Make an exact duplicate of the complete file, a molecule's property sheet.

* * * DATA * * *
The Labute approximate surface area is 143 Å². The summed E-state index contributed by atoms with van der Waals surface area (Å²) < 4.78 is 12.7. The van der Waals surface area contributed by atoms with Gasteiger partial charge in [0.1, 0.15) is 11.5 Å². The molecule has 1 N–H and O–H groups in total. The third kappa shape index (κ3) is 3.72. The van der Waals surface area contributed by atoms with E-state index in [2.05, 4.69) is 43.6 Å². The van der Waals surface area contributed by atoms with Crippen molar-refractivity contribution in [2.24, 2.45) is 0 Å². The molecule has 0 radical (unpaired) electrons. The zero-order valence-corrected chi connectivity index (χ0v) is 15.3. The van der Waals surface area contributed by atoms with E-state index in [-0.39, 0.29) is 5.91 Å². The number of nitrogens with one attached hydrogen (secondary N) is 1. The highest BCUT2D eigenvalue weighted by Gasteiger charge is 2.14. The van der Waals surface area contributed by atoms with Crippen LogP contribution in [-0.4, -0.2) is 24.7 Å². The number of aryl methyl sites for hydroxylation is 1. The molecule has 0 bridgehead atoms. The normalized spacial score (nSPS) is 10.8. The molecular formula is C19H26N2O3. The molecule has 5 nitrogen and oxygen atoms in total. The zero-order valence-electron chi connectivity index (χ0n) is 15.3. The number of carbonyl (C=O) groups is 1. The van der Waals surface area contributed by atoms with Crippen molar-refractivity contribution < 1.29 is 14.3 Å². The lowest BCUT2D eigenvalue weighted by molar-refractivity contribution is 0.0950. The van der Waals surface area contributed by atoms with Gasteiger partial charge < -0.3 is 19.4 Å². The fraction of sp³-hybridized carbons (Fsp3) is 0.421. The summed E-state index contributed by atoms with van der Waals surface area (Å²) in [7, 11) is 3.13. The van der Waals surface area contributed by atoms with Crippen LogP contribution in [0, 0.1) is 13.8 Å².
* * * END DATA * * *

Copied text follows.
The Labute approximate surface area is 143 Å². The summed E-state index contributed by atoms with van der Waals surface area (Å²) < 4.78 is 12.7. The van der Waals surface area contributed by atoms with Gasteiger partial charge in [0.1, 0.15) is 11.5 Å². The molecule has 1 N–H and O–H groups in total. The third kappa shape index (κ3) is 3.72. The van der Waals surface area contributed by atoms with E-state index in [2.05, 4.69) is 43.6 Å². The van der Waals surface area contributed by atoms with Crippen molar-refractivity contribution in [2.24, 2.45) is 0 Å². The molecule has 0 radical (unpaired) electrons. The zero-order valence-corrected chi connectivity index (χ0v) is 15.3. The van der Waals surface area contributed by atoms with E-state index in [-0.39, 0.29) is 5.91 Å². The number of nitrogens with one attached hydrogen (secondary N) is 1. The highest BCUT2D eigenvalue weighted by Gasteiger charge is 2.14. The van der Waals surface area contributed by atoms with Crippen LogP contribution in [-0.4, -0.2) is 24.7 Å². The number of aryl methyl sites for hydroxylation is 1. The molecule has 0 bridgehead atoms. The normalized spacial score (nSPS) is 10.8. The molecular formula is C19H26N2O3. The molecule has 5 nitrogen and oxygen atoms in total. The zero-order valence-electron chi connectivity index (χ0n) is 15.3. The number of carbonyl (C=O) groups is 1. The van der Waals surface area contributed by atoms with Crippen molar-refractivity contribution < 1.29 is 14.3 Å². The lowest BCUT2D eigenvalue weighted by molar-refractivity contribution is 0.0950. The van der Waals surface area contributed by atoms with Gasteiger partial charge < -0.3 is 19.4 Å². The fraction of sp³-hybridized carbons (Fsp3) is 0.421. The summed E-state index contributed by atoms with van der Waals surface area (Å²) in [7, 11) is 3.13. The van der Waals surface area contributed by atoms with Crippen LogP contribution in [0, 0.1) is 13.8 Å².